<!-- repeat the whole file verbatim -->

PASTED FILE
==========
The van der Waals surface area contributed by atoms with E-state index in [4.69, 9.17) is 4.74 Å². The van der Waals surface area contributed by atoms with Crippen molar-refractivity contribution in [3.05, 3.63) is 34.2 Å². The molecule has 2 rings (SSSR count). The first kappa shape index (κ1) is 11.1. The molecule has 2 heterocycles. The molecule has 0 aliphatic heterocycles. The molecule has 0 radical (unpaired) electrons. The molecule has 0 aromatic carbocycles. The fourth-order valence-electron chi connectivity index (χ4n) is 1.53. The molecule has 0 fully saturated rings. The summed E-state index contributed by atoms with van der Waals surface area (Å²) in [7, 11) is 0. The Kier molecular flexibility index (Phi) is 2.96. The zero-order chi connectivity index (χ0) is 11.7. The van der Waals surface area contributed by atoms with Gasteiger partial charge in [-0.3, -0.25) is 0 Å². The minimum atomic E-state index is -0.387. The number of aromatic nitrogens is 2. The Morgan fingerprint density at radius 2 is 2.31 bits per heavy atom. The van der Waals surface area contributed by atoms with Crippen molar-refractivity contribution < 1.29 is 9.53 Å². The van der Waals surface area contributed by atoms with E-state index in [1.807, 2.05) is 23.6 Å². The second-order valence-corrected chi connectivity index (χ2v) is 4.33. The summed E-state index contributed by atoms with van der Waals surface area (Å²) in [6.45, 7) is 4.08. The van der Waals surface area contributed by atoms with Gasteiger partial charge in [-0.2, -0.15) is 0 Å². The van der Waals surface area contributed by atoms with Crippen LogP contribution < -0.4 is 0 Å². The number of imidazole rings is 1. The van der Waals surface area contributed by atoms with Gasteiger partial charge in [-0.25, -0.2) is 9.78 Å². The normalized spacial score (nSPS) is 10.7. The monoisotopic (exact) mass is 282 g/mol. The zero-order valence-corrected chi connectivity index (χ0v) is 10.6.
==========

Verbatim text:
The van der Waals surface area contributed by atoms with E-state index in [4.69, 9.17) is 4.74 Å². The van der Waals surface area contributed by atoms with Crippen molar-refractivity contribution in [3.05, 3.63) is 34.2 Å². The molecule has 2 rings (SSSR count). The first kappa shape index (κ1) is 11.1. The molecule has 2 heterocycles. The molecule has 0 aliphatic heterocycles. The molecule has 0 radical (unpaired) electrons. The molecule has 0 aromatic carbocycles. The fourth-order valence-electron chi connectivity index (χ4n) is 1.53. The molecule has 0 fully saturated rings. The summed E-state index contributed by atoms with van der Waals surface area (Å²) in [7, 11) is 0. The Kier molecular flexibility index (Phi) is 2.96. The zero-order chi connectivity index (χ0) is 11.7. The van der Waals surface area contributed by atoms with Gasteiger partial charge in [-0.3, -0.25) is 0 Å². The minimum atomic E-state index is -0.387. The number of aromatic nitrogens is 2. The Morgan fingerprint density at radius 2 is 2.31 bits per heavy atom. The van der Waals surface area contributed by atoms with Crippen molar-refractivity contribution < 1.29 is 9.53 Å². The van der Waals surface area contributed by atoms with E-state index in [1.807, 2.05) is 23.6 Å². The second-order valence-corrected chi connectivity index (χ2v) is 4.33. The summed E-state index contributed by atoms with van der Waals surface area (Å²) in [6.45, 7) is 4.08. The van der Waals surface area contributed by atoms with Gasteiger partial charge in [-0.2, -0.15) is 0 Å². The van der Waals surface area contributed by atoms with Crippen LogP contribution < -0.4 is 0 Å². The number of imidazole rings is 1. The van der Waals surface area contributed by atoms with Gasteiger partial charge in [-0.25, -0.2) is 9.78 Å². The normalized spacial score (nSPS) is 10.7. The monoisotopic (exact) mass is 282 g/mol. The zero-order valence-corrected chi connectivity index (χ0v) is 10.6.